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Survey shows North Dakota cropland sales rose 28% in 2021 to highest level ever

The North Dakota chapter of the North Dakota chapter of the American Society of Farm Managers and Rural Appraisers, releases its annual report of the actual “arms-length farmland sales its members worked on for clients. Non-irrigated cropland sales rose by 28%, exceeding the 2013 record 7.4% or by $219 per acre. Cropland rental rates were up, but are expected to hold steady in 2022

Line chart showing an increase in average land values in North Dakota to the highest point on record.
A North Dakota farm appraiser’s group said sales they handled in the state increased to $3,172, an average of 28% in 2021. This exceeds the level of $2,953 in 2013, a year influenced by high grain prices after a major drought in Iowa.
Courtesy American Society of Farm Managers and Rural Appraisers, North Dakota chapter

FARGO, N.D. – North Dakota farmland values increased by 28% in 2021 to an average of $3,172 per acre statewide, according to an annual survey by an appraiser group. That’s the highest since the $2,953 high set in 2013, beating the old record by $219 per acre.

Land rents also rose heading into 2022, but not as much as land values, and both are expected to “hold steady” into the coming year, according to an annual survey of a farmland appraisal group. This 25th year the North Dakota chapter of the American Society of Farm Managers & Rural Appraisers have compiled a value and cash rent survey.

The non-profit professional organization chapter has about 50 members. The survey, produced through cooperation among competitors, includes actual sales and land rents, but counts only “arms-length” transactions.

Land rents are not expected to rise much “due to the high input costs,” especially fertilizer, which has doubled in price. “The outlook for profits in farming this year is expected to be down from 2021,” said Terry Longtin, an accredited farm manager with Farmers National Company. Longtin, from the northern Red River Valley, was tapped to write a “market conditions” summary for the report.

A year ago, farmers had just seen commodity markets in cash and futures jump in late 2020, according to the report. Land values increased, but didn’t pressure rents to rise as most leases were in place for 2021, the report said.

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Land values increased until planting time, fueled by commodity markets that rose through 2021, better yields than expected and continued low loan interest rates. Better commodity prices helped “even in the drought areas,” where there were increased claims against crop insurance, which is tied to commodity prices. Areas with claims in 2021, due to drought “received quite high dollars per acre” as compared to claims in previous years, the report said. Non-irrigated cropland sale prices were through the whole calendar year.

Here are cropland price and rental details in dollars paid in several regions in the state. All values are per acre, with notable figures in boldface.

Map showing five regions studied for ag land value and and rents by an appraiser society.
The map of North Dakota indicates the areas of North Dakota included in an annual land value and rent rate survey, completed by the North Dakota chapter of the American Society of Farm Managers & Rural Appraisers. Some Red River Valley counties are split east-west to account for land variation.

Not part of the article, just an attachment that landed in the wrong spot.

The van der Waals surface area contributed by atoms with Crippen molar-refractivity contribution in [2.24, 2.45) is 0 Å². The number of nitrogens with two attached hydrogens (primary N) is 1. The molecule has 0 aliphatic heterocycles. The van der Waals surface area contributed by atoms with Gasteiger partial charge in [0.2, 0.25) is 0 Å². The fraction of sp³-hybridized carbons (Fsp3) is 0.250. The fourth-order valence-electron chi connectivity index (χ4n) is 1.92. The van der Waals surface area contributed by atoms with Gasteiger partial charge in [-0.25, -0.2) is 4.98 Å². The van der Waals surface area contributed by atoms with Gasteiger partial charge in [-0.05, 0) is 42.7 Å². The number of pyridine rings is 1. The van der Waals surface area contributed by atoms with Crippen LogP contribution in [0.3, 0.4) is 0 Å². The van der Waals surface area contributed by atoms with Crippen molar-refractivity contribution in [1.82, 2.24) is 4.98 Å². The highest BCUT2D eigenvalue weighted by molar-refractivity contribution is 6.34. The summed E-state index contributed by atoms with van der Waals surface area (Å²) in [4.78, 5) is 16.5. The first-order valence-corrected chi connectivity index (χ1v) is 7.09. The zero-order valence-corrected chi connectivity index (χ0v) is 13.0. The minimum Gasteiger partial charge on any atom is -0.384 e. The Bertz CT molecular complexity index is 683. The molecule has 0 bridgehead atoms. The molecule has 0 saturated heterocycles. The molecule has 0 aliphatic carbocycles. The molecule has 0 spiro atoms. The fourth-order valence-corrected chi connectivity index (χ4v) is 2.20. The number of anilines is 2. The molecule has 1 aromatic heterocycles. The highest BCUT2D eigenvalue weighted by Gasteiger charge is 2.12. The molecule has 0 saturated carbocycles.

Courtesy American Society of Farm Managers & Rural Appraisers, North Dakota chapter

RRV up 28%

(East parts of all counties from Pembina to Richland)

Prices in 2021 increased to an average of $5,593 per acre, up 28% from an average of $4,200 in 2020. That’s 3% higher than the peak in 2013. Average land prices in the region declined every year since then except for 2018, when they rebounded by 19 percentage points..

The survey counted 43 sales in east Walsh County, followed by 38 in east Grand Forks County; Traill, 34; east Cass, 30; Pembina, 29; Richland, 18.

Highest average county mean prices were posted in eastern Walsh County, with $6,220; Pembina, $5,810; Richland, $5,670, and eastern Cass, $5,600. Lowest average mean prices were eastern Grand Forks, $4,380, and Traill, $4,680. (The mean is calculated by adding the dollar values in a set of sales and dividing by the number of sales.)

High individual transaction prices were topped by eastern Walsh County, $11,300 per acre, Pembina County, $8,915, and Richland, $7,748 per acre. Low prices posted were $2,326 per acre in east Grand Forks County and $2,550 in Pembina County.

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Cash rents (low/high) ranges Cass, $100/$250; east Grand Forks, $80/$260; Pembina, $40/$300; Richland, $110/$250; Traill, $85/$270; and Walsh, $70/$350.

021422.AG.NDFarmlandSales03
Land value sale averages in 2021 were highest in the Red River Valley, at $5,593, and lowest in the north central/northwest, at $2,012. The largest percentage jump came in the southwest, which was up 53% from 2020, according to the annual survey by the American Society of Farm Managers & Rural Appraisers, North Dakota chapter. Courtesy American Society of Farm Managers & Rural Appraisers, North Dakota chapter

NE up 35%

(Parts of 12 counties west of Red River Valley, to Towner, Benson, Wells counties).

Prices in 2021 increased to an average of $2,782 per acre, up 35% from an average of $2,053 in 2020. That’s less than 1% ahead of 2013 levels. Land values since 2013 declined every year but 2017 and 2018.